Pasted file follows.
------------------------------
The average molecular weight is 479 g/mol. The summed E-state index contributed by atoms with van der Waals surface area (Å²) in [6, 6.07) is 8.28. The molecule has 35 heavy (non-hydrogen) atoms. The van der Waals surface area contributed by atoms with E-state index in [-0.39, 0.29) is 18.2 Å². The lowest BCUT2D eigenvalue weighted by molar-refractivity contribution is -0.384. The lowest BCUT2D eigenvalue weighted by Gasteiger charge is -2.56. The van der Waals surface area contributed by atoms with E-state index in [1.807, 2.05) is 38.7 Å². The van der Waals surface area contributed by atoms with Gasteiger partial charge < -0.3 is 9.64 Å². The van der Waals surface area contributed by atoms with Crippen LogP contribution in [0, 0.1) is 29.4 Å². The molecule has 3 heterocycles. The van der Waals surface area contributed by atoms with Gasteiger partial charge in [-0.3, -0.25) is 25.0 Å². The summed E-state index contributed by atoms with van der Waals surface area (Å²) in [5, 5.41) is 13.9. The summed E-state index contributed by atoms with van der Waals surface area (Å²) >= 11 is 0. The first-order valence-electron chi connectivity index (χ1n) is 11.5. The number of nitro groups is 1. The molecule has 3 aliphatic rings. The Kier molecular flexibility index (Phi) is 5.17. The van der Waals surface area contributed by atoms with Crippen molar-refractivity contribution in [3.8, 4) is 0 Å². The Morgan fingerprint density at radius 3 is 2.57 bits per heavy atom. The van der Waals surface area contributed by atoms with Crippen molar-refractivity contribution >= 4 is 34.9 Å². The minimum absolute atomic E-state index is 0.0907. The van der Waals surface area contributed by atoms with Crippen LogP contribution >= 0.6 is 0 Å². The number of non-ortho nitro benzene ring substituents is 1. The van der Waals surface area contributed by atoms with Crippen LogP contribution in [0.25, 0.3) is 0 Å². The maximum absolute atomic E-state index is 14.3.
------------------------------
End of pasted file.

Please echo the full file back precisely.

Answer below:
The average molecular weight is 479 g/mol. The summed E-state index contributed by atoms with van der Waals surface area (Å²) in [6, 6.07) is 8.28. The molecule has 35 heavy (non-hydrogen) atoms. The van der Waals surface area contributed by atoms with E-state index in [-0.39, 0.29) is 18.2 Å². The lowest BCUT2D eigenvalue weighted by molar-refractivity contribution is -0.384. The lowest BCUT2D eigenvalue weighted by Gasteiger charge is -2.56. The van der Waals surface area contributed by atoms with E-state index in [1.807, 2.05) is 38.7 Å². The van der Waals surface area contributed by atoms with Gasteiger partial charge < -0.3 is 9.64 Å². The van der Waals surface area contributed by atoms with Crippen LogP contribution in [0, 0.1) is 29.4 Å². The molecule has 3 heterocycles. The van der Waals surface area contributed by atoms with Gasteiger partial charge in [-0.3, -0.25) is 25.0 Å². The summed E-state index contributed by atoms with van der Waals surface area (Å²) in [5, 5.41) is 13.9. The summed E-state index contributed by atoms with van der Waals surface area (Å²) >= 11 is 0. The first-order valence-electron chi connectivity index (χ1n) is 11.5. The number of nitro groups is 1. The molecule has 3 aliphatic rings. The Kier molecular flexibility index (Phi) is 5.17. The van der Waals surface area contributed by atoms with Crippen molar-refractivity contribution in [3.8, 4) is 0 Å². The Morgan fingerprint density at radius 3 is 2.57 bits per heavy atom. The van der Waals surface area contributed by atoms with Crippen molar-refractivity contribution >= 4 is 34.9 Å². The minimum absolute atomic E-state index is 0.0907. The van der Waals surface area contributed by atoms with Crippen LogP contribution >= 0.6 is 0 Å². The number of non-ortho nitro benzene ring substituents is 1. The van der Waals surface area contributed by atoms with Crippen LogP contribution in [0.25, 0.3) is 0 Å². The maximum absolute atomic E-state index is 14.3.